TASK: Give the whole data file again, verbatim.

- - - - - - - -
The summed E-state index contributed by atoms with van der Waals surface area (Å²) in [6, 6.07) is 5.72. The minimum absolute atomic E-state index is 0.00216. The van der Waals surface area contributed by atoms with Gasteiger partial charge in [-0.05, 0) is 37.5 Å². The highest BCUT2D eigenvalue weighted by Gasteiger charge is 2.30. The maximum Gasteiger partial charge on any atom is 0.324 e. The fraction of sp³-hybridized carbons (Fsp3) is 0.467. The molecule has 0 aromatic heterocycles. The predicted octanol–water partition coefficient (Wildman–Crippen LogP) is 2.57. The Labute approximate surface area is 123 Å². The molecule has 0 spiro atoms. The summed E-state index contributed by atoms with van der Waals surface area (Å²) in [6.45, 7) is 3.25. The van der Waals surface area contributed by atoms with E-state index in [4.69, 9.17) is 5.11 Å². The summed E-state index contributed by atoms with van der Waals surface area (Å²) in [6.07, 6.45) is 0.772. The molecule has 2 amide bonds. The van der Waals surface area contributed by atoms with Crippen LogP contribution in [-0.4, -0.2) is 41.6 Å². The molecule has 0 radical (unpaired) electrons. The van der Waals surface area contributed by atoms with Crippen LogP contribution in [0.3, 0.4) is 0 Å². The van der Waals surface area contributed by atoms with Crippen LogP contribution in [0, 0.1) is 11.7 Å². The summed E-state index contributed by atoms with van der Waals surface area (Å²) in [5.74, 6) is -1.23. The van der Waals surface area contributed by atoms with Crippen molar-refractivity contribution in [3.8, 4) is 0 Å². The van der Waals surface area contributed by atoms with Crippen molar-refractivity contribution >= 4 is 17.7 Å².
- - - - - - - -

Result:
The summed E-state index contributed by atoms with van der Waals surface area (Å²) in [6, 6.07) is 5.72. The minimum absolute atomic E-state index is 0.00216. The van der Waals surface area contributed by atoms with Gasteiger partial charge in [-0.05, 0) is 37.5 Å². The highest BCUT2D eigenvalue weighted by Gasteiger charge is 2.30. The maximum Gasteiger partial charge on any atom is 0.324 e. The fraction of sp³-hybridized carbons (Fsp3) is 0.467. The molecule has 0 aromatic heterocycles. The predicted octanol–water partition coefficient (Wildman–Crippen LogP) is 2.57. The Labute approximate surface area is 123 Å². The molecule has 0 spiro atoms. The summed E-state index contributed by atoms with van der Waals surface area (Å²) in [6.45, 7) is 3.25. The van der Waals surface area contributed by atoms with E-state index in [4.69, 9.17) is 5.11 Å². The summed E-state index contributed by atoms with van der Waals surface area (Å²) in [6.07, 6.45) is 0.772. The molecule has 2 amide bonds. The van der Waals surface area contributed by atoms with Crippen LogP contribution in [-0.4, -0.2) is 41.6 Å². The molecule has 0 radical (unpaired) electrons. The van der Waals surface area contributed by atoms with Crippen LogP contribution in [0.3, 0.4) is 0 Å². The van der Waals surface area contributed by atoms with Crippen LogP contribution in [0, 0.1) is 11.7 Å². The summed E-state index contributed by atoms with van der Waals surface area (Å²) in [5.74, 6) is -1.23. The van der Waals surface area contributed by atoms with Crippen molar-refractivity contribution in [3.8, 4) is 0 Å². The van der Waals surface area contributed by atoms with Crippen molar-refractivity contribution >= 4 is 17.7 Å².